Colourful characters in the Karoo

AG Schoombee, settler near Middelburg

Rocks truly are the curators of history in the Karoo.  Way back in 1780, a Dane left his mark on a Karoo boulder. A G Schoombee was so delighted by the Karoo that he carved a message on a rock and settled right there despite the fact that the area was in the grips of […]

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Anti-Establishment Early Doctor: Ambrose George Campbell

Early hinterland medics were a curious collection of men.  In Frontier Flames, F C Metrowich tells of Ambrose George Campbell, a cantankerous doctor who arrived with the 1820 settlers. The son of Major-General Campbell, he was a clever surgeon, good general practitioner and witty writer.  However, in those robust days of freedom of speech and […]

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Dynamic Jewish Brothers Helped Open The Hinterland

In the 19th century, most Jews leaving Germany in search of better lives chose to go to the United States. Before the discovery of gold and diamonds, very few came to South Africa because it was considered a wild place. Those who did come to “this wilderness” faced great difficulties. Most were forced by the […]

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Early forgers fled into the Karoo – 1791

The wagon route to Carnarvon wound through Schietfonteinspoort, which some called Kareeberge-poort, and past a lonely grave. This is the grave of Carel Kruger, or Krieger, once a veldwachtmeester of the Roggeveld. Together with his brother Jacob, he forged a large sum of money in the late 1700s. The two went to Cape Town and […]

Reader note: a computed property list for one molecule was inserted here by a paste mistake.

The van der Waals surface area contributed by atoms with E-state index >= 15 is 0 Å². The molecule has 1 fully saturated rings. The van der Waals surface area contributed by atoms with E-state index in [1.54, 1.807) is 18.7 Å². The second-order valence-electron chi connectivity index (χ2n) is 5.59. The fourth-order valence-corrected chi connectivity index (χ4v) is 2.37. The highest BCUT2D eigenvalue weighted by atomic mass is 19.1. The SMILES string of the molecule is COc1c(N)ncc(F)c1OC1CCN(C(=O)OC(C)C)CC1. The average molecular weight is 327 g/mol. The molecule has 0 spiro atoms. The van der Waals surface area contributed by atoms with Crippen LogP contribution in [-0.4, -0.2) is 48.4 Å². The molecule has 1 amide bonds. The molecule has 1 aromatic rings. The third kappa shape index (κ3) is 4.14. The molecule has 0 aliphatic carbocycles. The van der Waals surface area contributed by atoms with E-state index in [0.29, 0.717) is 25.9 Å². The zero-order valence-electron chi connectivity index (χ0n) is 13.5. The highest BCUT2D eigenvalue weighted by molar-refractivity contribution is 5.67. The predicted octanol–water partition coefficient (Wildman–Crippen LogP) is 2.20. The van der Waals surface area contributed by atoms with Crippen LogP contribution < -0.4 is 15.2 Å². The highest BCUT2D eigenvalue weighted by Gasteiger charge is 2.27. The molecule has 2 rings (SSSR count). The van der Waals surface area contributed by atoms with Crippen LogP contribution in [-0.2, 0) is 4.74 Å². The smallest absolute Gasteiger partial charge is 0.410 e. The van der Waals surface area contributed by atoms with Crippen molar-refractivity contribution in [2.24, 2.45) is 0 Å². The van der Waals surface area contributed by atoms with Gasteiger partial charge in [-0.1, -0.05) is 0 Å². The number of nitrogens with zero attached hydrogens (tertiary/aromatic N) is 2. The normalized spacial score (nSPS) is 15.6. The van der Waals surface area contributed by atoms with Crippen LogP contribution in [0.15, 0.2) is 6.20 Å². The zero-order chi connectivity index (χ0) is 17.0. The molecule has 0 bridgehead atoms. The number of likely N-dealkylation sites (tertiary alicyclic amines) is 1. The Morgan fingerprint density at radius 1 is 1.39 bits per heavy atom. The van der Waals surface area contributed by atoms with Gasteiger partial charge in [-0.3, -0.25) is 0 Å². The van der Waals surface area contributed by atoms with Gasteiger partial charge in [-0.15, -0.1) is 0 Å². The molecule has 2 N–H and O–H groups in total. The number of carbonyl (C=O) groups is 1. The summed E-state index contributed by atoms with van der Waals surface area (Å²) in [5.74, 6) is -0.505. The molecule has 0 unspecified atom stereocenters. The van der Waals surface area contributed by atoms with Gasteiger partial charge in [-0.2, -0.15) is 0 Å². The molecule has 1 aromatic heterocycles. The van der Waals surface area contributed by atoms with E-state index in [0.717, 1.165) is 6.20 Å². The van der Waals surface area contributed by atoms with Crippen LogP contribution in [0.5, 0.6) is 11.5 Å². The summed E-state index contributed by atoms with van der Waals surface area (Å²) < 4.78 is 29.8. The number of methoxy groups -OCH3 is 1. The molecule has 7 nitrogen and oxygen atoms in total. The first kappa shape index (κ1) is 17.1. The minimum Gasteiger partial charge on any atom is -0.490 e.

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Henry Finch, photographer, Beaufort West

Dawn Mary Glegg (nee Finch), a proud Beaufort Wester, died on January 15 2013.  She was the daughter of photographer, Henry Finch and Irene Raath, and enjoyed a carefree childhood in Bird Street. She loved nothing more than reminiscing about the Beaufort West Primary School and later Victoria Girls’ High in Grahamstown. Throughout her life […]

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Killed By A Scorpion: James Simmons

In the 1890s James Simmons came to South Africa in search of a better life.  He thought that he had found it in the employ of the Cape Colonial Railways.  He served first as manager of the refreshment rooms at Fraserburg Road Station (Leeu Gamka) and later at Orange River Station (near Hopetown).  He found […]

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The Heritage Work Of Joanna Marx

Joanna Marx recently died in her sleep while visiting friends in London. She will always be remembered in the Karoo for the key role she played in the preservation of the historical architecture. She criss-crossed the Great Karoo, Klein Karoo, Southern Cape and Overberg, like a missionary fiercely preaching conservation and cultural heritage. Joanna developed […]

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The Story Of Melton Wold Farm, Victoria west

Robert Torr came out to the Cape as a soldier during the Second British Occupation in 1806. While in this country he lost his heart to the lovely widow of his late commander, and married her.  They migrated to the Eastern Cape Karoo area where he traded and in time was granted a piece of […]

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Tributes To A Great Man: Major-Genl Andrew Wauchope

It was dark on the afternoon of October 13, 1899, when the news of Major-General Andrew Wauchope’s death reached Edinburgh.  It flashed through the town and suburbs like wildfire – Red Mick as he was known to family and friends – had been killed at the head of the Scottish Brigade at Magersfontein, south of […]

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What A Place For A Wedding: The Pagel & Wilkie circuses

After circus owner William Pagel died, Aberdeen resident Frank Wilkie took over most of his animals.  Frank had collected animals since he was a boy.  At one time he had 24 lions.  He created a zoo in the little Karoo town of Aberdeen and this came to the attention of the world when Numero Killian […]

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